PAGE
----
95% of the orders at Hallmark Business Connections are processed online, CEO Tressa Angell says.
During the 2001 holiday season, online sales were lost to phenomenal discounts offered at stores. E-retailers this year will have to price carefully and not rely solely on free shipping as a way to entice shoppers to buy online, Nielsen/NetRatings says.
This year’s online holiday shopping season will look a lot like last year’s with the added urgency of not letting an uncertain economy get in the way of online selling, says new research from Nielsen/NetRatings.
Nielsen/NetRatings notes that during the 2001 holiday season, online sales were lost to phenomenal discounts offered at stores. E-retailers will have to price carefully and not rely solely on free shipping as a way to entice shoppers to buy online.
Just as last year, retailers’ marketing of online offerings will stress buying, not image. Last year, 40% of retailers’ ads relating to online buying were direct marketing oriented vs. 24% a year earlier. Nielsen/NetRatings expects that percentage to increase again this year.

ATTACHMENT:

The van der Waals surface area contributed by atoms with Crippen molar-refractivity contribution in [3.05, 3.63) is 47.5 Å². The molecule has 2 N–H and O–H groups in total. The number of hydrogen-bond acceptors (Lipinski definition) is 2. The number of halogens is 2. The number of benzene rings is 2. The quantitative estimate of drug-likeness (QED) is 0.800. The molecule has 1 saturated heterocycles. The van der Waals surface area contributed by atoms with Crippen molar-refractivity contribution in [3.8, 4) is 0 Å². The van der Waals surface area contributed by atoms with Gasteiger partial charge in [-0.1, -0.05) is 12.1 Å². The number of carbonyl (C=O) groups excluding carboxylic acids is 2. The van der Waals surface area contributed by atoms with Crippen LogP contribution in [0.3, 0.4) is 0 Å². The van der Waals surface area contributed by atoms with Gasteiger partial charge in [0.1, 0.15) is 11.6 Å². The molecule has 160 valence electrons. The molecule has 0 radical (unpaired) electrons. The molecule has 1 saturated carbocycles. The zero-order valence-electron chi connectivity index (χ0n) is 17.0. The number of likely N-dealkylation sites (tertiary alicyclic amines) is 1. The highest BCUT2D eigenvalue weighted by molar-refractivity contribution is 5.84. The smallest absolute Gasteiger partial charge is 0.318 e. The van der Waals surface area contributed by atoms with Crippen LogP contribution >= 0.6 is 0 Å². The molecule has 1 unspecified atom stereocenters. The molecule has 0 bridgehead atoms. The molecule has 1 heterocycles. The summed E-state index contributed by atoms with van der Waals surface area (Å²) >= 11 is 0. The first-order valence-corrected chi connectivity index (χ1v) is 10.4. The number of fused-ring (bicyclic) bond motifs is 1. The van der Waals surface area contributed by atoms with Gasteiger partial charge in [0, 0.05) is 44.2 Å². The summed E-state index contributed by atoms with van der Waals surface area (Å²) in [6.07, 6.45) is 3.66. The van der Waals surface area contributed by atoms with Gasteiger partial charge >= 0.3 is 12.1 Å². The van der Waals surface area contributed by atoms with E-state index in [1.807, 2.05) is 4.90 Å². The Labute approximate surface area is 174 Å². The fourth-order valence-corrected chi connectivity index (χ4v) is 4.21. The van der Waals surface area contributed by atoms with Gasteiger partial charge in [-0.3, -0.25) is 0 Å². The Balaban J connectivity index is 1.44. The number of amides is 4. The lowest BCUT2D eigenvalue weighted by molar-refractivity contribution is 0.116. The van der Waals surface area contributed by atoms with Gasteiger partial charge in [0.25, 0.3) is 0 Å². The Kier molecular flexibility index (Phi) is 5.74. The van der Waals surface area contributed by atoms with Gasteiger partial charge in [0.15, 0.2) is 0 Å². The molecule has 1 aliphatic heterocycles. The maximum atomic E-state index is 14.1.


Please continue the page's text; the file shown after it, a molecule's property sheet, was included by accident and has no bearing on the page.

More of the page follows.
The company also urged e-retailers to keep in mind that with lowered consumer confidence and the growing number of lower-income households shopping online, shoppers online are looking for value.
On the bright side, 58% of last year’s shoppers reported being satisfied or very satisfied with their online shopping experience, a strong base on which to increase this year’s sales, Nielsen/NetRatings said.
"The 2002 online holiday season will likely resemble the 2001 season, with the economy setting the tone and pace for e-commerce," said Lisa Strand, director and chief analyst, Nielsen/NetRatings. "With more than 85% of all adults online having shopped online within the last six months, e-retailers can position themselves early with strategic sales and promotions and capitalize on the growing number of online shoppers."